REGION 16 — Three weeks after Prospect residents unanimously supported buying the former Community School from Region 16, the fate of the sale now rests in the hands of voters in the region.
A district meeting is set for March 23 at Long River Middle School in Prospect for voters in Region 16, which oversees schools in Beacon Falls and Prospect, to vote on selling the school to the town of Prospect for $873,000. The meeting is from 5:30 to 7 p.m. in the school’s gym. Voting is expected to be done by paper ballot.
Community School, located at 12 Center St. in Prospect, was closed at the end of the 2014-15 school year. Prospect officials want the building to use for a variety purposes, including recreational activities and for civic organizations. The school board approved selling the school to Prospect for $873,000 in a controversial decision in October.
The money from the sale, if approved, will be returned to the two towns in the form of a credit on each town’s education payments following the closing date, according to the sales agreement. The money will be divided between the towns based on the student population ratio, which is roughly 60.8 percent Prospect and 39.2 percent Beacon Falls. According to the sales agreement, Prospect will get $530,469.72 while Beacon Falls will get $342,530.28.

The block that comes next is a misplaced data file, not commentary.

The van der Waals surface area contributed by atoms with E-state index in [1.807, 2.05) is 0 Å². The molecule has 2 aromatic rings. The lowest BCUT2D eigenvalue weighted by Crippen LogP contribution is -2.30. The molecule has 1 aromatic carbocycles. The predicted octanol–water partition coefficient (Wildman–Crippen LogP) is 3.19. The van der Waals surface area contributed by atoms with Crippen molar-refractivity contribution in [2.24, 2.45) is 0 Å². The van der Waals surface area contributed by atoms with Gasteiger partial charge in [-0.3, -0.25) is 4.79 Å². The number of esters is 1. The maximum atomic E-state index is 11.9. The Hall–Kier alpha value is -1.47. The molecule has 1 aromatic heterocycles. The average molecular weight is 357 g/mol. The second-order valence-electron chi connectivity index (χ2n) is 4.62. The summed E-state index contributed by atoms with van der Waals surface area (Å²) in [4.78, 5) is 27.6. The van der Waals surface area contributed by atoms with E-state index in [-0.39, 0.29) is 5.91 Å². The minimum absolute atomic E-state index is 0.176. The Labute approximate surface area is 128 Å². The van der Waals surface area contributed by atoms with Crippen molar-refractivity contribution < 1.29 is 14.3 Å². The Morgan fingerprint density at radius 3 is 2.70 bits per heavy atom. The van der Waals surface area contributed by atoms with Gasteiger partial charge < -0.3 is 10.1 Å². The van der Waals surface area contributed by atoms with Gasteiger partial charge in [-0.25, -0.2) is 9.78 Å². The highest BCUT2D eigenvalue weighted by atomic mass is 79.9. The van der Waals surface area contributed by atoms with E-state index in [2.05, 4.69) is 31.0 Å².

Region 16 Superintendent of Schools Michael Yamin and school board Chair Sheryl Feducia both described the sale as a win for all parties.
Yamin said the sales price is a good one. He said Prospect gets a facility that the town can use, Beacon Falls will receive a “nice chunk of change,” and the region gets rid of the expense of taking care of the building.
“I think it’s a win-win-win for everyone,” Yamin said.
Feducia echoed Yamin’s sentiments.
“It’s a good, sound business decision,” she said, adding, “This is a win-win for both towns and let’s move forward.”
Prospect Town Council Chairman Tom Galvin encouraged everyone to get acquainted with the facts of the sale and exercise their right to vote.
“I believe this is a fair deal for all parties and a great deal for Prospect,” Galvin said.
Not everyone feels that way.
Beacon Falls officials have vowed to block the sale, if it moves forward, by filing an injunction in court. They contend that the sale price is not fair market value.
Beacon Falls First Selectman Chris Bielik said last week the town’s legal counsel was evaluating all options and officials were still finalizing their position.
The towns and the school board each got an appraisal last year on the school. The appraisals ranged from $1,225,000 to $1,510,000.
The Prospect Town Council originally offered $783,350 for the school. The offer took the average of three appraisals and subtracted $545,000 for repairs to the building.
The school board discussed this offer in an executive session Oct. 14 before voting in public session to set the price at $873,000, which took into consideration some of the repairs needed. The Town Council subsequently agreed to the price and the school board voted Oct. 28 to sell the school to the town for $873,000.